Didymos Thomas, I am going to try debating with you one more time. If you don't change the way you debate I am going to stop. You do not read my arguments and you deny having made your own. On top of that you seem to enjoy namecalling.
Give one example of "namecalling" in this thread?
As for not reading your arguments, you know better, How could I respond to them if I do not read them? If you think I have misunderstood you, show me where, and we can talk about it. Similarly, if I deny saying something I have, call me out on it.
But, hey, if you prefer not to discuss this subject or any other with me, I'm not exactly going to be bothered by your choice.
I was pointing something out to an inquisitive mind, you see. Namely the fact that mainstream history (and anything mainstream) is not correct.
Mainstream history, as you call it, can be incorrect. But to categorically reject 'mainstream' history does not seem sensible to me. But if you feel up to the task, I would love to look over your evaluation of the period based on source documents and archaeological evidence. Again, just point to a mistaken claim and correct it. Simple, really.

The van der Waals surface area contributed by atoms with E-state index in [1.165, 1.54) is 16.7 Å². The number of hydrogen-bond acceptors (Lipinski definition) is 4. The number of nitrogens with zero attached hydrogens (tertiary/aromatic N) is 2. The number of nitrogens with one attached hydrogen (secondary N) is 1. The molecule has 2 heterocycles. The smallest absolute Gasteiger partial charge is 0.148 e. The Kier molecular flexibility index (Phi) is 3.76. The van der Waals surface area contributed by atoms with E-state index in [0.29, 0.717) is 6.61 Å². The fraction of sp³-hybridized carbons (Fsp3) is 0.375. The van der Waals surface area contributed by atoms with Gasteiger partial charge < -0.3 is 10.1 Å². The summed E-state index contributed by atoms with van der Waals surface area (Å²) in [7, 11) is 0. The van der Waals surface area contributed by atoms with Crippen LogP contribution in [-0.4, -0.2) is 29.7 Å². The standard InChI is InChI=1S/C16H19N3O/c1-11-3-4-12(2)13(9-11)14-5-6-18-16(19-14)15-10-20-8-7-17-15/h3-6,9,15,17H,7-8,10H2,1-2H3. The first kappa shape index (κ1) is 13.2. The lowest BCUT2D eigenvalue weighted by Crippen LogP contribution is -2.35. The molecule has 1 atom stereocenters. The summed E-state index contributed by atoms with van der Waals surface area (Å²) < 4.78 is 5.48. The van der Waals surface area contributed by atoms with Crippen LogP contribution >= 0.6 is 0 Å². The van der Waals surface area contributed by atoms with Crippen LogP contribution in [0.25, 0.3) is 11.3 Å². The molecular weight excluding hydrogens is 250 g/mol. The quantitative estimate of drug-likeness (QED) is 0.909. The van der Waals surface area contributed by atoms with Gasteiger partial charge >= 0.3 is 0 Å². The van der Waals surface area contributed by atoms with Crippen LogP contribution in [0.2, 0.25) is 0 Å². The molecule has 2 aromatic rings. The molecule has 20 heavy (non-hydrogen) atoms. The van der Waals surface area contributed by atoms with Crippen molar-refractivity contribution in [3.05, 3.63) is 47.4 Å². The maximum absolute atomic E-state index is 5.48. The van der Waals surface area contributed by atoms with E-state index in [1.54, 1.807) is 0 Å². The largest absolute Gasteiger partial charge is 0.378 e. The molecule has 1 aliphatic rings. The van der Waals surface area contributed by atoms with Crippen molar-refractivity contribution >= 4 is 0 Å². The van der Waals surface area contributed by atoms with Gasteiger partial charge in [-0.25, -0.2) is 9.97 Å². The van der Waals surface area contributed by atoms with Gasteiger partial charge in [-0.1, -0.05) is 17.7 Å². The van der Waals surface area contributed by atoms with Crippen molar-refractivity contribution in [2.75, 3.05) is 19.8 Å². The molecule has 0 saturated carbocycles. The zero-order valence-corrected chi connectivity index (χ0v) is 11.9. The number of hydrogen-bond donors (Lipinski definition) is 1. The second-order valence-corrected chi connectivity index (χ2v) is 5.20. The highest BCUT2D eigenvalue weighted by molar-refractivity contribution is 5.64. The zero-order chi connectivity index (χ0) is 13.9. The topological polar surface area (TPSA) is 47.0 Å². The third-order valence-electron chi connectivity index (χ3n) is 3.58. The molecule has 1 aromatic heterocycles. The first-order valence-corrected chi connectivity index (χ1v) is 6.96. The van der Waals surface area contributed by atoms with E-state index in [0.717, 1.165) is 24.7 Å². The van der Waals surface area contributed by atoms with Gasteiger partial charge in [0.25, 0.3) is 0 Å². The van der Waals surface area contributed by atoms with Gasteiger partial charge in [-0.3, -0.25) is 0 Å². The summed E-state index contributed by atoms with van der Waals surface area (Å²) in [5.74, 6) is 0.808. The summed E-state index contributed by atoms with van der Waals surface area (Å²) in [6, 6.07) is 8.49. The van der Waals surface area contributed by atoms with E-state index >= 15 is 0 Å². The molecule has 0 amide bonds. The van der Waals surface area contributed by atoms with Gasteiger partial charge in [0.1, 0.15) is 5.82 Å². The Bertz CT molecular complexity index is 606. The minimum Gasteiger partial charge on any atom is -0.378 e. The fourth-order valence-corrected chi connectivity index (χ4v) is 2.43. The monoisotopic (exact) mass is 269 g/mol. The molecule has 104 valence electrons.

All you do is quote mainstream history as is anyones right to do. It is incorrect in the sense that it does not reflect history as took place.
You might be right, but so far, you haven't given me any reason to think so.
One can easily read up on this seeing as there is a large opposition in Europe. Is there also opposition to any mainstream in America?
Sure. Revisionist history is popular, and always has been popular. In the states, we see this with Civil War history from both Confederate and Union sympathizers. My favorite example are probably Kissinger's hallucinogenic accounts of Nixon's presidency.
And I will be the first to admit that when you have dissenting voices in the way history is taught, there are probably errors to be found. But small misunderstandings do not translate to the whole of the account being inaccurate.
When we take the matter to something as broad as comparing the cultural advancement of various world civilizations from 950-1400, even if we do not know everything about the period, we can still compare the civilizations to the best of our knowledge. And when we do, I think the obvious conclusion is that Europe was behind civilizations like the middle east.
I do not care about your position in this, but the arguments you make are for one thing flawed, sometimes untrue and for another thing you do not address the points I do make.